Student loan repayments: Increased thresholds from April 2021
Repayment of student loans is a shared responsibility between the Student Loans Company (SLC) and HMRC. Employers have an obligation to deduct student loan repayments in certain circumstances and to account for such payments ‘in like manner as income tax payable under the Taxes Acts’.
There are two plan types for student loan repayments, which have different repayment thresholds. From April 2021, the thresholds are as follows:
- plan 1 with a 2021-22 threshold of £19,895 (£1,658 a month or £382 per week) rising from £19,390 in 2020-21); and
- plan 2 with a 2021-22 threshold of £27,295 (£2,275 a month or £525 per week) rising from £26,575 in 2020-21).
Plan 1 loans are pre-September 2012 Income Contingent Student Loans and repayments will start when the £19,895 threshold is reached. Loans taken out post-September 2012 in England and Wales become eligible for repayment when the higher threshold of £27,295 is reached. Previously plan 2 loans have been repaid outside of the payroll directly to the SLC, but from April 2016 they are to be calculated and repaid via deduction from an employer’s payroll. This means that employers and payroll software must be capable of coping with both types of plans.
From 6 April 2021 HMRC are introducing a new plan type for Scottish Student Loans (SSL) known as Plan 4. The Plan 4 threshold will be £25,000. Student Loan deductions will continue to be calculated at 9% on earnings above the Plan 1, Plan 2 or Plan 4 threshold.
Repayment of postgraduate loans (PGL) via PAYE commenced from April 2019. Broadly, if an individual has a PGL, HMRC will send their employer a Postgraduate start notice (PGL1) to ask them to start taking PGL deductions. Individuals may also be liable to repay a Student Loan Plan Type 1 or 2 concurrently with PGL. HMRC will let their employer know this by continuing to send the normal Student Loan start (SL1) and Student Loan stop (SL2) notices as well as PGL1s and PGL2s.
The Postgraduate Loan threshold will remain at its current level of £21,000 for 2021-22. Earnings above £21,000 will continue to be calculated at 6%.
Broadly, an employer must start making student loan deductions from the next available payday using the correct plan type if any of the following apply:
- a new employee’s P45 shows deductions should continue – the employer will need to ascertain which plan type the employee has;
- a new employee confirms they are repaying a student loan – again, the employer will need to confirm the plan type;
- a new employee completes a starter checklist showing they have a student loan – the checklist will tell the employer which plan type to use; or
- HMRC issues form SL1 (Start Notice), which will tell the employer which plan type to use.
Employers are not responsible for handling employees’ student loan queries – the employee must contact SLC for this (https://www.gov.uk/government/organisations/student-loans-company).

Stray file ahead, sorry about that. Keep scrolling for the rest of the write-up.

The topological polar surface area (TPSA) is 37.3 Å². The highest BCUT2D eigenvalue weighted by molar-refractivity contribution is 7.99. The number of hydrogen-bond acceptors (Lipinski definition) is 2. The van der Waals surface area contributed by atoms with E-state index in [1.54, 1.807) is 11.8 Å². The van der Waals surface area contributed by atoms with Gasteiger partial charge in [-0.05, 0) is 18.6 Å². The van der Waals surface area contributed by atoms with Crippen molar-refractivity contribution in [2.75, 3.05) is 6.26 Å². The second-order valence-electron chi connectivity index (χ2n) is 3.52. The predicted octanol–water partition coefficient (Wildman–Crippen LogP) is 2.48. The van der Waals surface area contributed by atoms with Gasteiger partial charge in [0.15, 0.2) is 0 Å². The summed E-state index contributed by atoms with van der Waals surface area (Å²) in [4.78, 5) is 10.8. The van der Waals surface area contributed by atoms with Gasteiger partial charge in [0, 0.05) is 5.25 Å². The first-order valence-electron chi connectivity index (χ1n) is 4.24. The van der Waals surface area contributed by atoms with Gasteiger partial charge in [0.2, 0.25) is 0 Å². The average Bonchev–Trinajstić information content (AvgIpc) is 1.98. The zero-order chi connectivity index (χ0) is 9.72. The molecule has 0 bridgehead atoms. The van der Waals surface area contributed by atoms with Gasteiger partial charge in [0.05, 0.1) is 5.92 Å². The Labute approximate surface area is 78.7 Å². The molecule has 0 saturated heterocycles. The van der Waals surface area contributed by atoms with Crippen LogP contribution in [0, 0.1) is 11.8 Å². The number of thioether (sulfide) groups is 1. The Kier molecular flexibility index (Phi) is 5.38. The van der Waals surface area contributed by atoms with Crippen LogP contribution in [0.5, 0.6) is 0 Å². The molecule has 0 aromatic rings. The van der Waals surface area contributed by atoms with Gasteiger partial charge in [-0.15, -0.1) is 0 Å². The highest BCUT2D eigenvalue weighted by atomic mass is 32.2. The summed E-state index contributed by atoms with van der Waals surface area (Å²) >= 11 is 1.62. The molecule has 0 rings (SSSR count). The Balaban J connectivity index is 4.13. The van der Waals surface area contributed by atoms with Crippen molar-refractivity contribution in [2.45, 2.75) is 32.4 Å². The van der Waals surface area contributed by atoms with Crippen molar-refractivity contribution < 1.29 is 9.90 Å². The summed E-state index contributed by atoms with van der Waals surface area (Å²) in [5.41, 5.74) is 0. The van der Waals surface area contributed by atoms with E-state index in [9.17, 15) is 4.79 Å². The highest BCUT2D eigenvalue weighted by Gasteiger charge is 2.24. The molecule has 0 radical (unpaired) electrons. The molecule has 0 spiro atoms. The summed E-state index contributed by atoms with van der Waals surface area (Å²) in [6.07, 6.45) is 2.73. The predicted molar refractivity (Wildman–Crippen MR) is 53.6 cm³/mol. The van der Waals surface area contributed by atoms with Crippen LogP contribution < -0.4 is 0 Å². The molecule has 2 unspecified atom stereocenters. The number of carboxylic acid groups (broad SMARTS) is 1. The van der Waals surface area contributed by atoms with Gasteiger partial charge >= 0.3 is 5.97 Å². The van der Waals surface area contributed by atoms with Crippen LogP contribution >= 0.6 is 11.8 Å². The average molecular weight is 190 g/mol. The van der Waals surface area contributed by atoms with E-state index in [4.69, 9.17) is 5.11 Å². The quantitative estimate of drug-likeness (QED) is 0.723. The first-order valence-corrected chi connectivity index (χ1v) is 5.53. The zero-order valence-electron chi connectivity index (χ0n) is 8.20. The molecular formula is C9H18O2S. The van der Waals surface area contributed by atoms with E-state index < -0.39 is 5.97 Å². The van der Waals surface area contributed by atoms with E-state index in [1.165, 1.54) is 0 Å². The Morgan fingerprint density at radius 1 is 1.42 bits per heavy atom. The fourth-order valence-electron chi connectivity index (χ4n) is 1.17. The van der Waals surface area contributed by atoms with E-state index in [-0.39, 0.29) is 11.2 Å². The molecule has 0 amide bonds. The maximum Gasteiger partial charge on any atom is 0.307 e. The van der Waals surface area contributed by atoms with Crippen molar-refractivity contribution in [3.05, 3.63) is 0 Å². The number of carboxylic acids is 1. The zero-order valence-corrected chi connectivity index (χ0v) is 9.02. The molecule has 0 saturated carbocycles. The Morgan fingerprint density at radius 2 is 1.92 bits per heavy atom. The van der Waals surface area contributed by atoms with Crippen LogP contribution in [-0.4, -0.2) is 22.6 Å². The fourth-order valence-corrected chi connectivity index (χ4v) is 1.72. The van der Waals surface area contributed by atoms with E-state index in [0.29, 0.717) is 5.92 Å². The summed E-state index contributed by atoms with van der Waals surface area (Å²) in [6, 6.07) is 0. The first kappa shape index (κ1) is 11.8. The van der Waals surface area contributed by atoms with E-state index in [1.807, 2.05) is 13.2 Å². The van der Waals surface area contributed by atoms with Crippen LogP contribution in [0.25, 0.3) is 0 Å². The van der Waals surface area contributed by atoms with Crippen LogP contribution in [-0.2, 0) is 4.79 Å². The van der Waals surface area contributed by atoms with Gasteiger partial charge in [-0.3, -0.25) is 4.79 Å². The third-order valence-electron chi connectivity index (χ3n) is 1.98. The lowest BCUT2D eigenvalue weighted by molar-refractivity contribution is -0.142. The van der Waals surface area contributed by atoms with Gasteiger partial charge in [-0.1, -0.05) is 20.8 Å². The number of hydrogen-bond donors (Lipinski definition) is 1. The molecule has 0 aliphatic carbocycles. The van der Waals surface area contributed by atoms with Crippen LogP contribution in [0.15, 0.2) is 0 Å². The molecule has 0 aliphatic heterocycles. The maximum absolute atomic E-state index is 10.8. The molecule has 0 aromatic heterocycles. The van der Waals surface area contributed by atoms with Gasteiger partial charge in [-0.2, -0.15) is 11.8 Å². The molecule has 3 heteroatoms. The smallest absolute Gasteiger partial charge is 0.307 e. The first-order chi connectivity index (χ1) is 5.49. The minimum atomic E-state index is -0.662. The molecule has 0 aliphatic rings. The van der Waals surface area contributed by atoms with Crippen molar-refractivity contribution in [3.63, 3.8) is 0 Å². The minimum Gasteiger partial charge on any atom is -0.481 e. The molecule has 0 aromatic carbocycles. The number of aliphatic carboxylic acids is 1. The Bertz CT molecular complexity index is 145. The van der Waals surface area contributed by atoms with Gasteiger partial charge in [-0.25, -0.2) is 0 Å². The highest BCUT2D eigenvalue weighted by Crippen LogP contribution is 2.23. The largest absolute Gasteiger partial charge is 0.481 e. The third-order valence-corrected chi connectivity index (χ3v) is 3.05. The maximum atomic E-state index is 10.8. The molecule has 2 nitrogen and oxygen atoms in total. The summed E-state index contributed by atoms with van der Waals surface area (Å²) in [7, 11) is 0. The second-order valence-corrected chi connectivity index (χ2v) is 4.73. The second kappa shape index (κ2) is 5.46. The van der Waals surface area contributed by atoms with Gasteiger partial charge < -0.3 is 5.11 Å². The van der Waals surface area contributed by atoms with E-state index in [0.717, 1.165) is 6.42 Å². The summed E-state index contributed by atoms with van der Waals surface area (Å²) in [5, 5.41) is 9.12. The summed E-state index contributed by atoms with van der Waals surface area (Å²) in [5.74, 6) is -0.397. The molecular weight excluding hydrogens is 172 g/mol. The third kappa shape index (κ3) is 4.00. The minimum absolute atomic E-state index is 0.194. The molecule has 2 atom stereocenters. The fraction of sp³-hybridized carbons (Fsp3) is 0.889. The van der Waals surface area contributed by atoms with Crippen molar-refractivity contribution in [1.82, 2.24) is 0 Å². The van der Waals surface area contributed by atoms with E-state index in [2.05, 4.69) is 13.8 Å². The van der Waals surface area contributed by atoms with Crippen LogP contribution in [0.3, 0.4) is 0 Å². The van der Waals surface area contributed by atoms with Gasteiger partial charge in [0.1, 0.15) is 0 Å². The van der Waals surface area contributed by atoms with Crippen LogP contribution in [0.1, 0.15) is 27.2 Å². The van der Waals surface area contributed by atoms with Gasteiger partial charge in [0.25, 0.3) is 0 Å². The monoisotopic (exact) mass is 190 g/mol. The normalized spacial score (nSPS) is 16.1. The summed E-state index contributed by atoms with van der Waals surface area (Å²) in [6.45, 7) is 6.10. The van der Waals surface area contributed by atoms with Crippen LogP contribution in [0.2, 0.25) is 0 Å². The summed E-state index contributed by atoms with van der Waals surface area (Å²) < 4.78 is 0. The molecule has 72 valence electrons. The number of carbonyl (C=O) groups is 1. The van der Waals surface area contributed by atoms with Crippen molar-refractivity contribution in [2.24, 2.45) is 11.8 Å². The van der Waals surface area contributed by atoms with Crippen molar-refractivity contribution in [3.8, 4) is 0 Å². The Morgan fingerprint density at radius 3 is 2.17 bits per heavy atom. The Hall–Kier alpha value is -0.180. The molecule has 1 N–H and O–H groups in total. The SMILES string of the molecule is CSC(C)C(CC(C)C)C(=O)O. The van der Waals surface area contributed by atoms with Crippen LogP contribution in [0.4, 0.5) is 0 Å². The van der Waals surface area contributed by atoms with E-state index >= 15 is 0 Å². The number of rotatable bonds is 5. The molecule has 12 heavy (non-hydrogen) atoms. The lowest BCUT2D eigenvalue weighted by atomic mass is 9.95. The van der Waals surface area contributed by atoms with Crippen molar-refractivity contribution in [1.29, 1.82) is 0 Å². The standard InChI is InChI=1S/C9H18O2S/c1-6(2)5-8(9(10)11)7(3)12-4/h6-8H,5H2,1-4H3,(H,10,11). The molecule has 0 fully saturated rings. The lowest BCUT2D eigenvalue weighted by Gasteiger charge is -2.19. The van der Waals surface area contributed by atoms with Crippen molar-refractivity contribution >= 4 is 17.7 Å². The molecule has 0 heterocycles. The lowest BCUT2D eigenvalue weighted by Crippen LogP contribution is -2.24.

Student loan deductions are made from gross pay, alongside tax and NIC.
Deductions are rounded down to the nearest pound. Deductions are non-cumulative, and so employers can ignore the question of amounts already deducted by a former employer. HMRC provide tables to assist employers in calculating the deduction each pay day, which (because of rounding) may not be exactly 1/52 of the annual amount.
If an employee has two jobs, the employer does not need to be concerned with the employee’s other income, but should calculate the deduction based only on amounts paid by him. However, if the employee has two employments with the same employer, these should be aggregated for student loan purposes if they are aggregated for NIC purposes.
Employers are required to collect student loan repayments through the PAYE system by making deductions of 9% from an employee’s pay to the extent that earnings exceed the relevant threshold for each plan type, each year (see above).
Each pay day is looked at separately, and so repayments may vary according to how much the employee has been paid in that week or month. If income falls below the starting limit for that week/month, the employer should not make a deduction.
Taxpayers who make repayments through PAYE can swap to repaying by direct debit in the last 23 months of their loan if they so wish. SLC will normally contact individuals shortly before this time to offer this option. This payment method enables account holders to choose a suitable monthly repayment date and ensures that they do not repay too much.
If an employee makes additional student loan repayments direct to SLC, they will have no effect on the size of the repayments made through the payroll – the employer will continue to deduct 9% of earnings above the threshold. The employee will, of course, pay off the loan more quickly.
Partner note: Employer Bulletin, issue 86 (October 2020): https://assets.publishing.service.gov.uk/government/uploads/system/uploads/attachment_data/file/909454/Employer-Bulletin-85_v6_Accessible.pdf; HMRC guidance: Repaying your student loan: https://www.gov.uk/repaying-your-student-loan